No man was ever wise by chance.

No matter what shape or size of your business, always track and verify your assets.


Tens of millions in the UK were unable to call or text, nor use 4G connections On Thursday, millions of people in the UK were without cellular coverage following the expiration of a digital certificate associated with Ericsson’s network.

An initial root cause analysis indicates that the main issue was an expired certificate in the software versions installed with these customers. A complete and comprehensive root cause analysis is still in progress. The outages initially affected software used by O2 and its parent company, Telefonica, but eventually the outages showed up downstream on carriers like: GiffGaff Sky Mobile Lyca Tesco Mobile All of whom rely on O2’s network.

Overall 32-million people were without service in the UK and millions more in Asia. From Ericsson’s official statement: “During the course of December 6, most of the affected customers’ network services have been successfully restored. We are working closely with the remaining customers that are still experiencing issues.”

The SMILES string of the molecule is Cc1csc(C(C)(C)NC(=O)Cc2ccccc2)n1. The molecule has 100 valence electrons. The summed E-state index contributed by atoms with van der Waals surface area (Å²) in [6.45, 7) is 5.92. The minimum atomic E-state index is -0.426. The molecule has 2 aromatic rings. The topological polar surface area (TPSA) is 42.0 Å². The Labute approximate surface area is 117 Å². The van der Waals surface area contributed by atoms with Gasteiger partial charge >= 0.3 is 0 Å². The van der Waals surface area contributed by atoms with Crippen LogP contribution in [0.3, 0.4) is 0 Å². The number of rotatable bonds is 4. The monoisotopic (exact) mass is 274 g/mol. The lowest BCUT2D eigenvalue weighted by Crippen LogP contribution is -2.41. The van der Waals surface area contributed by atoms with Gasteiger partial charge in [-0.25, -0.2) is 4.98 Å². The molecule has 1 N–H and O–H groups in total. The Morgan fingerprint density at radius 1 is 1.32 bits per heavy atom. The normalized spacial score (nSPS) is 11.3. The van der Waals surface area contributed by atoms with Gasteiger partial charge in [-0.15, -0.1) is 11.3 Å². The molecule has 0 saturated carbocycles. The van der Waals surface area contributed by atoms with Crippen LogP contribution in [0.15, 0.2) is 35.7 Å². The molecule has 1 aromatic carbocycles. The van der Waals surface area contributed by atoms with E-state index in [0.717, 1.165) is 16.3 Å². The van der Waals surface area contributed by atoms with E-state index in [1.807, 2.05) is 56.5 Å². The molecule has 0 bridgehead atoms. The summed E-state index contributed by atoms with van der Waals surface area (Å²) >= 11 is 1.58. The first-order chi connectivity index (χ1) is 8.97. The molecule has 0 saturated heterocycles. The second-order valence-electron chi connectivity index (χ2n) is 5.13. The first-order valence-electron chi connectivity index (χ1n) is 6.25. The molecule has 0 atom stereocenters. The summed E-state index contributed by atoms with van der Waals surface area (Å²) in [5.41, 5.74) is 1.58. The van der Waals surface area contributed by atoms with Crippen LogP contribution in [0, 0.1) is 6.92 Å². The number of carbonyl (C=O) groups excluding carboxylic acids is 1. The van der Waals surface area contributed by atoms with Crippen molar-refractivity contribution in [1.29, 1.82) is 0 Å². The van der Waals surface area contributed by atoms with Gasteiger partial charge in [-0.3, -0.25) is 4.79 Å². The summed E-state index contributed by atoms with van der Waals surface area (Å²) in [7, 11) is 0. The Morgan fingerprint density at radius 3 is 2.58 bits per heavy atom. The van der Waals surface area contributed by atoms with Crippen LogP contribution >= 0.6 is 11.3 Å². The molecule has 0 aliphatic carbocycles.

Ericsson CEO Börje Ekholm has also strangled the culprit personally. “The faulty software that has caused these issues is being decommissioned and we apologize not only to our customers but also to their customers,” Ekholm said. “We work hard to ensure that our customers can limit the impact and restore their services as soon as possible.”

They haven’t figured out what kind of digital certificate it was that specifically expired — whether it was a signing certificate that expired and there was an issue with time-stamping or if it was an SSL/TLS certificate — but as we say all the time: this is what happens when your certificate expires.

This is an easily preventable issue, but also an entirely common one. It’s difficult to keep track of certificate expiry when you’re managing a large network. Nobody gets that better than us. But there are plenty of solutions, many of them turn-key, that can help keep you on top of these expiration dates. It’s a small thing, but it can have big ramifications.

So, once again, sorry for beating a dead horse but stay on top of those expiry dates. As always, leave any comments or questions below…